Simulations of Infectious Disease Propagation

Main Article Content

William J. B. Oldham Jr.


Introduction and Objectives: The results of two simulations of the propagation of an infectious disease are presented. The objective of this research is to track the propagation of an infectious disease as a function of particle density and time. The results are given as a percentage of the population that is infected as a function of time.

Methods: The method here is to use computer simulation on a particle basis to track the progress of the infection. An uninfected particle becomes infected if it is closer than the critical distance to an infected particle. The movement of the particles is force driven in the first simulation while in the second each particle executes a random walk. In the second simulation the infection rates are given for different amounts of protection in the population.

Results and Discussion: These simulations show the entire population is at risk if proper measures are not taken early. For 400 particles the infection rate is 100% after approximately 100,000 iterations.  We give the results from one dual simulation in which protection was afforded for a significant part of the population and carried out until all of the unprotected were infected.  In the second part the protection was lifted to see how fast the total population was infected. For the cases of 50% protected it took 400,000 iterations to infect the unprotected particles. After the restrictions were lifted it took 140,000 to infect the other half. The simulations here are particle based which has the advantage of seeing individual particle involvement.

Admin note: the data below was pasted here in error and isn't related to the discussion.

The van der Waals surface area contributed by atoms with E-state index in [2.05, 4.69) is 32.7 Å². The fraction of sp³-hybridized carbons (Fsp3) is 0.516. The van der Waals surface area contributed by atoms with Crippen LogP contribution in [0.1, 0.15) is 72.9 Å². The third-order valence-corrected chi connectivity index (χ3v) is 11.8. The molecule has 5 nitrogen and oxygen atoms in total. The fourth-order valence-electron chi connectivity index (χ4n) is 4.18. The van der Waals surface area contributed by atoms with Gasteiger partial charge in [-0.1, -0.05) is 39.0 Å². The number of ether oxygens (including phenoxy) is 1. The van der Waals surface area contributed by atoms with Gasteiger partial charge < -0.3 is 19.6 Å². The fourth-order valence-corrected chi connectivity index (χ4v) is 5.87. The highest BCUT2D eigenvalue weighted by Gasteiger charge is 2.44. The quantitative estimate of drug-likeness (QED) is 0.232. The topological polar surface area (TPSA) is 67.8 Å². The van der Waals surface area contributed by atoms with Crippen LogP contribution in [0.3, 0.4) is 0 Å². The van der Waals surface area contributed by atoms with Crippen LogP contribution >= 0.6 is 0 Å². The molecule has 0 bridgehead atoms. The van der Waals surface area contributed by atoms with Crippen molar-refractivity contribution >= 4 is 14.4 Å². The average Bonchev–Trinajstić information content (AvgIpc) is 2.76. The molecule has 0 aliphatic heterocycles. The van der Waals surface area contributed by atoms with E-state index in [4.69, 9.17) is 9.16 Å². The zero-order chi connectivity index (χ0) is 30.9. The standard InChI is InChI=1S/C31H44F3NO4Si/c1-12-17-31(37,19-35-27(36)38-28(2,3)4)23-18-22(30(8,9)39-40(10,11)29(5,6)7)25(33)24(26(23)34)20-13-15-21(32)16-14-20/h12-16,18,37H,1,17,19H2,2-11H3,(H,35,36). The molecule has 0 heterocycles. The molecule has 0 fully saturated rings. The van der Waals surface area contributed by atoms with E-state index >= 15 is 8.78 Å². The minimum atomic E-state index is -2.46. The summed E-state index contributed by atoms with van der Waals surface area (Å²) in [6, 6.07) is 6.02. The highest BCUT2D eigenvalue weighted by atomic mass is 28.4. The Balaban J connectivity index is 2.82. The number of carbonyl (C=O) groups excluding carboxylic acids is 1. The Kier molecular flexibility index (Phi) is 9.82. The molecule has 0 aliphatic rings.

Conclusion: The propagation of the disease can be fast and depends on particle density. Protection is vital to containing the disease. Restrictions must be lifted carefully and slowly or the total population is again at risk.

Simulation, infectious disease, immunity, propagation, restrictions

Article Details

How to Cite
Jr., W. J. B. O. (2020). Simulations of Infectious Disease Propagation. Asian Journal of Research in Infectious Diseases, 4(2), 33-44.
Original Research Article


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